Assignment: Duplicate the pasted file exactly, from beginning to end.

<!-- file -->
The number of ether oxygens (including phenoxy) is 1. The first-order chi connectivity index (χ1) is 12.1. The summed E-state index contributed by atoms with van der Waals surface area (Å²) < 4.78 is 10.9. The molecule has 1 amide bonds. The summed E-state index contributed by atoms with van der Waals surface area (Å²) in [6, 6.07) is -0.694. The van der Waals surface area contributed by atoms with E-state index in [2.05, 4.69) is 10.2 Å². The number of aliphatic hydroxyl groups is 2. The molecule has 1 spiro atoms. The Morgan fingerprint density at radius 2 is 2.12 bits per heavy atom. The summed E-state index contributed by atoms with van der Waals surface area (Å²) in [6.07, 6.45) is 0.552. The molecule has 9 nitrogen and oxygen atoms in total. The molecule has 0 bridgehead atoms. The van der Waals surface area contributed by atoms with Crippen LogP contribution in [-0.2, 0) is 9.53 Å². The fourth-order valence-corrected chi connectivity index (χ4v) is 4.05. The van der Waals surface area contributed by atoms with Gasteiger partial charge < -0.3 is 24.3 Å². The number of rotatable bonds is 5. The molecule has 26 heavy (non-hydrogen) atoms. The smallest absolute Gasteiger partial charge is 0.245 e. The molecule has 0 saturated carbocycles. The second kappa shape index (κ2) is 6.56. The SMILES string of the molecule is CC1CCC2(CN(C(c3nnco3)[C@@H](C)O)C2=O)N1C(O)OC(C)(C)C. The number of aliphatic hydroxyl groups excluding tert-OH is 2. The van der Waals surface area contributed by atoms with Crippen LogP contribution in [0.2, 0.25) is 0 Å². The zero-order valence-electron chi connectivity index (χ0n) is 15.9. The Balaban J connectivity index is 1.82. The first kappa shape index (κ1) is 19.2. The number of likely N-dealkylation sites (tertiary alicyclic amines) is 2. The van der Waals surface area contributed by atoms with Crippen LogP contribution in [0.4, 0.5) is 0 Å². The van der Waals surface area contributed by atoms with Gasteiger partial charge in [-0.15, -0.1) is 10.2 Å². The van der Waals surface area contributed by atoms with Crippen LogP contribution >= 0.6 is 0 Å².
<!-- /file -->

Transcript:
The number of ether oxygens (including phenoxy) is 1. The first-order chi connectivity index (χ1) is 12.1. The summed E-state index contributed by atoms with van der Waals surface area (Å²) < 4.78 is 10.9. The molecule has 1 amide bonds. The summed E-state index contributed by atoms with van der Waals surface area (Å²) in [6, 6.07) is -0.694. The van der Waals surface area contributed by atoms with E-state index in [2.05, 4.69) is 10.2 Å². The number of aliphatic hydroxyl groups is 2. The molecule has 1 spiro atoms. The Morgan fingerprint density at radius 2 is 2.12 bits per heavy atom. The summed E-state index contributed by atoms with van der Waals surface area (Å²) in [6.07, 6.45) is 0.552. The molecule has 9 nitrogen and oxygen atoms in total. The molecule has 0 bridgehead atoms. The van der Waals surface area contributed by atoms with Crippen LogP contribution in [-0.2, 0) is 9.53 Å². The fourth-order valence-corrected chi connectivity index (χ4v) is 4.05. The van der Waals surface area contributed by atoms with Gasteiger partial charge < -0.3 is 24.3 Å². The number of rotatable bonds is 5. The molecule has 26 heavy (non-hydrogen) atoms. The smallest absolute Gasteiger partial charge is 0.245 e. The molecule has 0 saturated carbocycles. The second kappa shape index (κ2) is 6.56. The SMILES string of the molecule is CC1CCC2(CN(C(c3nnco3)[C@@H](C)O)C2=O)N1C(O)OC(C)(C)C. The number of aliphatic hydroxyl groups excluding tert-OH is 2. The van der Waals surface area contributed by atoms with Crippen LogP contribution in [0.2, 0.25) is 0 Å². The zero-order valence-electron chi connectivity index (χ0n) is 15.9. The Balaban J connectivity index is 1.82. The first kappa shape index (κ1) is 19.2. The number of likely N-dealkylation sites (tertiary alicyclic amines) is 2. The van der Waals surface area contributed by atoms with Crippen LogP contribution in [0.4, 0.5) is 0 Å². The van der Waals surface area contributed by atoms with Gasteiger partial charge in [-0.15, -0.1) is 10.2 Å². The van der Waals surface area contributed by atoms with Crippen LogP contribution >= 0.6 is 0 Å².